The heads of both county hospital trusts have apologized for the ongoing problems and are asking patients to seriously consider whether their illness can be treated outside of A&E, which is intended for life-threatening medical purposes. This includes contacting NHS 111 or visiting an urgent treatment center or minor injury department.

Berenice Groves, Assistant Manager and Chief Operating Officer of Chesterfield Royal said: “As has been reported across the NHS and social welfare across the country, our services have come under increasing pressure in the last few months as we move into winter.

“My colleagues, both within the Trust and externally at neighboring organizations, have continued to work extremely hard to cope with the rise in sicker patients in need of admission, ensuring that patients are sent to the most appropriate as early as possible Service and help patients return to their own lives. ”Orders.

“We are very sorry that some of these patients had extended stays in the emergency room while waiting for a bed, but we always made sure they were comfortable and received prompt treatment.

“Together with all partners in the health and care system, we have developed a plan to reduce the presence in our emergency rooms and also to discharge patients more quickly and safely so that the next emergency can be admitted more quickly.”

“We recognize that social welfare capacity remains a challenge due to the skilled workforce available, which is no different from the national picture in Derbyshire and will not happen overnight.

“We turn to families to support us in the meantime, either by helping with care in the household of their relatives or with placement in residential or care facilities.

“We’d also like to encourage people to help us by calling NHS 111 first for advice on non-life-threatening concerns before going to the emergency room.”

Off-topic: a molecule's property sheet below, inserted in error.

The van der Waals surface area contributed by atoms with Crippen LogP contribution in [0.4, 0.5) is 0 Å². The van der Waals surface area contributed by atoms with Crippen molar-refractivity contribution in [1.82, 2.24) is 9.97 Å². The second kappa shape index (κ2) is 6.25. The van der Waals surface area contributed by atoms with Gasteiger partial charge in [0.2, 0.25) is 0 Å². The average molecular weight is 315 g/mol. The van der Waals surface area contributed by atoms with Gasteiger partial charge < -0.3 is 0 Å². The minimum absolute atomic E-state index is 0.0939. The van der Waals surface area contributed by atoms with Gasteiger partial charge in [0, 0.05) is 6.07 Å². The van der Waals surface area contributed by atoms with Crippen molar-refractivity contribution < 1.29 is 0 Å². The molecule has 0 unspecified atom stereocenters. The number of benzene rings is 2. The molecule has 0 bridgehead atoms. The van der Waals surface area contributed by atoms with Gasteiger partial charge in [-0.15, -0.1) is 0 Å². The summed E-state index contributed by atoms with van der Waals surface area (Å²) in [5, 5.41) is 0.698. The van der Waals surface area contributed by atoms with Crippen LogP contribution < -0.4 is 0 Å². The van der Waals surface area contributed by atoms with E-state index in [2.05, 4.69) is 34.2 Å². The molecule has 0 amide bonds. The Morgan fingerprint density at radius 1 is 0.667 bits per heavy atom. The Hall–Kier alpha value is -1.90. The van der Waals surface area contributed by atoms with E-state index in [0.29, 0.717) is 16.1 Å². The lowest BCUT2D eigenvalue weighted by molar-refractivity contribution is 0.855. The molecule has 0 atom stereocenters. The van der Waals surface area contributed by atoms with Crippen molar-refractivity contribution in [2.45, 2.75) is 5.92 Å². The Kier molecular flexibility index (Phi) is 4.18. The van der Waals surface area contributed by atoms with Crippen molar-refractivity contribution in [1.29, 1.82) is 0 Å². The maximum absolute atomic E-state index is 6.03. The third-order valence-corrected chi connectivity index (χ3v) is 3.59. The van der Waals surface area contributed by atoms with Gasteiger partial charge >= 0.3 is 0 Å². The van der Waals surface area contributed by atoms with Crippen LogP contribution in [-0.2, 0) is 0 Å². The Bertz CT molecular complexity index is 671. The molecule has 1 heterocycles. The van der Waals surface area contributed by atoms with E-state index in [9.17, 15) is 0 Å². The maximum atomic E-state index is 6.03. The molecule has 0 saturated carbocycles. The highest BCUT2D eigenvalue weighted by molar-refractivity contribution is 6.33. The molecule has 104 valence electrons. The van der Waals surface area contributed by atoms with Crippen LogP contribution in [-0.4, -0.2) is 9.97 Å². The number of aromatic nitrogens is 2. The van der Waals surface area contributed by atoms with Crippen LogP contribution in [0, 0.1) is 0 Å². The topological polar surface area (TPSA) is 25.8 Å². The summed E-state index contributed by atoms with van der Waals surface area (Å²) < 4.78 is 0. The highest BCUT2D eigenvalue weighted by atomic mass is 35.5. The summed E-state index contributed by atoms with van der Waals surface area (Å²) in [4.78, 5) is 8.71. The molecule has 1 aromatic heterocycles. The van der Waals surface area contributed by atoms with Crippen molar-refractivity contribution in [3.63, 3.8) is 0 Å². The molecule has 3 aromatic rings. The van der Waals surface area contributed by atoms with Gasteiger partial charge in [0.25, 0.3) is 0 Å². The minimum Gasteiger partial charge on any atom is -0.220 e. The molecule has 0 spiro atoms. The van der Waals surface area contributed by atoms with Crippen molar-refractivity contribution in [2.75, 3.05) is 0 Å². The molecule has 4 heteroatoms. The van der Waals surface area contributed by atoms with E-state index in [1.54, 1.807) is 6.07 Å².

Gavin Boyle, Chief Executive of the Royal Derby said: “Emergency services have come under increasing pressure in recent months as winter approaches and demand for our A&E and other front-line services remains extremely high.

“My colleagues continue to work extremely hard to meet this demand and meet an increase in sicker patients in need of admission.

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“I am sorry that some patients who went to the emergency room at Royal Derby Hospital had to wait longer than we would have liked.

“Together with all partners in the health and care system, we have developed a plan to reduce the presence in our emergency rooms and also to discharge patients more quickly and safely so that the next emergency can be admitted more quickly.”

“I cannot emphasize enough the importance of our A&E departments remaining free to give priority to our sickest patients.

“You can help us with this by first using the NHS 111 service, seeking advice on non-life threatening matters, and also visiting an emergency community treatment center or our minor injury department in Tamworth or Lichfield where they can assist you Treatment and advice for minor injuries or illnesses. “